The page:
In the biggest shake up of the legalities surrounding UK marriages since 1837, when the first wedding certificate was issued, the Home Office has announced that marriage certificates will now include the names of all parents of the bride and groom.
Previously, only the names of the couple’s fathers were legally registered, making this reform to the Marriage Act a historic alteration to the system. Scotland and Northern Ireland already include the names of both parents, so this landmark decision for England and Wales to follow suit brings the whole of the UK in line, with another step towards gender equality.
May 4th also marked another monumental change to marriage certificates. Any guests receiving wedding invitations to attend a friend or relative’s special day can no longer expect to see the happy bride and groom signing a physical register book during their ceremony. Instead, an electronic marriage register will hold the details of all newly wedded couples in a bid to speed up the formalities.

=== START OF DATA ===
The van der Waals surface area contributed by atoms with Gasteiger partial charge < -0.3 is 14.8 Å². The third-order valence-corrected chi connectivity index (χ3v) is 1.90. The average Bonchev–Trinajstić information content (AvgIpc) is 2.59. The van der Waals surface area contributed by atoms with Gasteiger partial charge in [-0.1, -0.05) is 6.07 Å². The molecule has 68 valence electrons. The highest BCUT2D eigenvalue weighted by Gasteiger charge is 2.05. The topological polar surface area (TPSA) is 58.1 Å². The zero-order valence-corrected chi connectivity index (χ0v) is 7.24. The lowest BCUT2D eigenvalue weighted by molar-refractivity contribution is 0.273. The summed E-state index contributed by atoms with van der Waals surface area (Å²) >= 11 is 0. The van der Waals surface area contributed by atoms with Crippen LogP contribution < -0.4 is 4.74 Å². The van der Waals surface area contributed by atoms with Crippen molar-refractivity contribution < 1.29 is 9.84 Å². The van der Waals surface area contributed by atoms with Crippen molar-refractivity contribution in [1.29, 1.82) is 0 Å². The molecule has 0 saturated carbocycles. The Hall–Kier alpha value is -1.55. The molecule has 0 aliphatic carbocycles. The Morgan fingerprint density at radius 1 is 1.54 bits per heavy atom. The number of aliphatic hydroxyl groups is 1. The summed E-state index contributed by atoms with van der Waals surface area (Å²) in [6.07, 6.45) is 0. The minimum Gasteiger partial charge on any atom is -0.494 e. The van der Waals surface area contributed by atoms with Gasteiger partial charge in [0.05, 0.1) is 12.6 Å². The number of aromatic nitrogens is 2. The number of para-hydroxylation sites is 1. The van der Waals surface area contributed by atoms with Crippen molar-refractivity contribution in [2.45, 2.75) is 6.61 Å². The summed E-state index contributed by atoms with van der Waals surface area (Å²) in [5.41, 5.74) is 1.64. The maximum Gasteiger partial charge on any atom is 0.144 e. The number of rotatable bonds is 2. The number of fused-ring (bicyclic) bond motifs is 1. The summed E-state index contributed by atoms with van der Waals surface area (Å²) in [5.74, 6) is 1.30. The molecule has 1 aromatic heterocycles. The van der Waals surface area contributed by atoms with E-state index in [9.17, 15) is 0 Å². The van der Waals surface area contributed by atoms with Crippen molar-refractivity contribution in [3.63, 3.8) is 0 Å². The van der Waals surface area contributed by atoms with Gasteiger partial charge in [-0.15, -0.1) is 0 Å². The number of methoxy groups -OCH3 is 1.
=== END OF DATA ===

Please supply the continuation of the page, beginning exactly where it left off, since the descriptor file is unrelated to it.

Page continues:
The last paper marriage certificate was issued on Friday, 30th April by a Dorset couple, Simon and Kirsty Millward, aged 32 and 34, respectively. Mr. Millward’s father, Graham Millward, officiated the wedding as a licenced registrar.
Speaking to The Guardian, The Reverend Dr. Malcolm Brown, speaking on behalf of the Church of England, said:
“We believe the new system changes as little as possible in terms of the couple’s experience of their church wedding.”
This indicates that despite the major changes, the impact on future brides and grooms will be minimal.